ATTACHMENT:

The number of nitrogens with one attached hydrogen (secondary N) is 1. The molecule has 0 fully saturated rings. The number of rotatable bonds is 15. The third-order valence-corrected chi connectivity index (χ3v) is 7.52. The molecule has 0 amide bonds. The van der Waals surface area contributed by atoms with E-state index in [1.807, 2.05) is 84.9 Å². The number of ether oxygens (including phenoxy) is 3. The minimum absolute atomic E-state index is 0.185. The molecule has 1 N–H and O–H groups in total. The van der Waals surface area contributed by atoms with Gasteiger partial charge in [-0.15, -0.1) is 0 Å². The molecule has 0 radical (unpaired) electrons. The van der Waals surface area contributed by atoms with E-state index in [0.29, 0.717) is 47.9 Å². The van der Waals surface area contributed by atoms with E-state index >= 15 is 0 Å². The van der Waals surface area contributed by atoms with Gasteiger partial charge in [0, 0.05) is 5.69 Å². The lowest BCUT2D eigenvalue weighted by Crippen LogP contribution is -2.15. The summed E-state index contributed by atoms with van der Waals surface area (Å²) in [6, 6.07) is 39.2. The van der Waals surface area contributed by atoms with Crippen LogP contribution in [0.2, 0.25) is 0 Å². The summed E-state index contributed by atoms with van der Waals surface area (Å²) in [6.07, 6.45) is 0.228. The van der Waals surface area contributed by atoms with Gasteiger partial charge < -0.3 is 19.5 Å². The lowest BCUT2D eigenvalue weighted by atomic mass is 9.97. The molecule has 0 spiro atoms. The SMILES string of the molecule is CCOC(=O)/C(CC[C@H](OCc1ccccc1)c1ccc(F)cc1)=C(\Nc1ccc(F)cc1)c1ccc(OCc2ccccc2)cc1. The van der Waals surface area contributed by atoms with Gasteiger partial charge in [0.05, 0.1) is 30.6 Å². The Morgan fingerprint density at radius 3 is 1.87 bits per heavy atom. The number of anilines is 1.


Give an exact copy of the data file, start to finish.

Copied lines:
The number of nitrogens with one attached hydrogen (secondary N) is 1. The molecule has 0 fully saturated rings. The number of rotatable bonds is 15. The third-order valence-corrected chi connectivity index (χ3v) is 7.52. The molecule has 0 amide bonds. The van der Waals surface area contributed by atoms with E-state index in [1.807, 2.05) is 84.9 Å². The number of ether oxygens (including phenoxy) is 3. The minimum absolute atomic E-state index is 0.185. The molecule has 1 N–H and O–H groups in total. The van der Waals surface area contributed by atoms with Gasteiger partial charge in [-0.15, -0.1) is 0 Å². The molecule has 0 radical (unpaired) electrons. The van der Waals surface area contributed by atoms with E-state index in [0.29, 0.717) is 47.9 Å². The van der Waals surface area contributed by atoms with E-state index >= 15 is 0 Å². The van der Waals surface area contributed by atoms with Gasteiger partial charge in [0, 0.05) is 5.69 Å². The lowest BCUT2D eigenvalue weighted by Crippen LogP contribution is -2.15. The summed E-state index contributed by atoms with van der Waals surface area (Å²) in [6, 6.07) is 39.2. The van der Waals surface area contributed by atoms with Crippen LogP contribution in [0.2, 0.25) is 0 Å². The summed E-state index contributed by atoms with van der Waals surface area (Å²) in [6.07, 6.45) is 0.228. The van der Waals surface area contributed by atoms with Gasteiger partial charge < -0.3 is 19.5 Å². The lowest BCUT2D eigenvalue weighted by atomic mass is 9.97. The molecule has 0 spiro atoms. The SMILES string of the molecule is CCOC(=O)/C(CC[C@H](OCc1ccccc1)c1ccc(F)cc1)=C(\Nc1ccc(F)cc1)c1ccc(OCc2ccccc2)cc1. The van der Waals surface area contributed by atoms with Gasteiger partial charge in [0.05, 0.1) is 30.6 Å². The Morgan fingerprint density at radius 3 is 1.87 bits per heavy atom. The number of anilines is 1.